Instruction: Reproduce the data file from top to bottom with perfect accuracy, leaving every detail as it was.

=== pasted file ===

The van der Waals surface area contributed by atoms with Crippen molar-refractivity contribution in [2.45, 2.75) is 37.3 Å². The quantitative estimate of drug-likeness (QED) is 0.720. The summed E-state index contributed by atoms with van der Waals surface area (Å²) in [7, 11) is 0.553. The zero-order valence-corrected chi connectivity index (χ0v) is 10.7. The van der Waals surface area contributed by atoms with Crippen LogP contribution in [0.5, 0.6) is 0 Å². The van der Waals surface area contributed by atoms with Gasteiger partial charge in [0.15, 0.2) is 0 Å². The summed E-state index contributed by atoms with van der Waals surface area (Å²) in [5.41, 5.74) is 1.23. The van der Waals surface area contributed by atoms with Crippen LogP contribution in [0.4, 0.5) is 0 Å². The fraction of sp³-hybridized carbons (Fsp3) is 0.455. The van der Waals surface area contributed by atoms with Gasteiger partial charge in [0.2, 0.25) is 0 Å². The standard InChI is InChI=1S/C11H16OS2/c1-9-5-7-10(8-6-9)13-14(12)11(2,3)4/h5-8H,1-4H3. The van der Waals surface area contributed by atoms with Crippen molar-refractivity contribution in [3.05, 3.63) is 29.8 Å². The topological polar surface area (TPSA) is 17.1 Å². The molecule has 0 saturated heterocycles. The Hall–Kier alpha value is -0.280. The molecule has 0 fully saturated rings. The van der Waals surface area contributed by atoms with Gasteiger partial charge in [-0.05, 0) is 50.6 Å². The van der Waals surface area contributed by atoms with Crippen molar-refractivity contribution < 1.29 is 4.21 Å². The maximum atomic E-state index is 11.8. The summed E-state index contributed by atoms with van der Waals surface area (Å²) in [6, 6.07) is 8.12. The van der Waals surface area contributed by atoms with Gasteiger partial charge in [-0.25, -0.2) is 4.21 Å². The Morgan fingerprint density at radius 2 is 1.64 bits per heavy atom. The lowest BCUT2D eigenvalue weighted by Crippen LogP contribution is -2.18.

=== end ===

The van der Waals surface area contributed by atoms with Crippen molar-refractivity contribution in [2.45, 2.75) is 37.3 Å². The quantitative estimate of drug-likeness (QED) is 0.720. The summed E-state index contributed by atoms with van der Waals surface area (Å²) in [7, 11) is 0.553. The zero-order valence-corrected chi connectivity index (χ0v) is 10.7. The van der Waals surface area contributed by atoms with Crippen LogP contribution in [0.5, 0.6) is 0 Å². The van der Waals surface area contributed by atoms with Gasteiger partial charge in [0.15, 0.2) is 0 Å². The summed E-state index contributed by atoms with van der Waals surface area (Å²) in [5.41, 5.74) is 1.23. The van der Waals surface area contributed by atoms with Crippen LogP contribution in [0.4, 0.5) is 0 Å². The fraction of sp³-hybridized carbons (Fsp3) is 0.455. The van der Waals surface area contributed by atoms with Gasteiger partial charge in [0.2, 0.25) is 0 Å². The standard InChI is InChI=1S/C11H16OS2/c1-9-5-7-10(8-6-9)13-14(12)11(2,3)4/h5-8H,1-4H3. The van der Waals surface area contributed by atoms with Crippen molar-refractivity contribution in [3.05, 3.63) is 29.8 Å². The topological polar surface area (TPSA) is 17.1 Å². The molecule has 0 saturated heterocycles. The Hall–Kier alpha value is -0.280. The molecule has 0 fully saturated rings. The van der Waals surface area contributed by atoms with Gasteiger partial charge in [-0.05, 0) is 50.6 Å². The van der Waals surface area contributed by atoms with Crippen molar-refractivity contribution < 1.29 is 4.21 Å². The maximum atomic E-state index is 11.8. The summed E-state index contributed by atoms with van der Waals surface area (Å²) in [6, 6.07) is 8.12. The van der Waals surface area contributed by atoms with Gasteiger partial charge in [-0.25, -0.2) is 4.21 Å². The Morgan fingerprint density at radius 2 is 1.64 bits per heavy atom. The lowest BCUT2D eigenvalue weighted by Crippen LogP contribution is -2.18.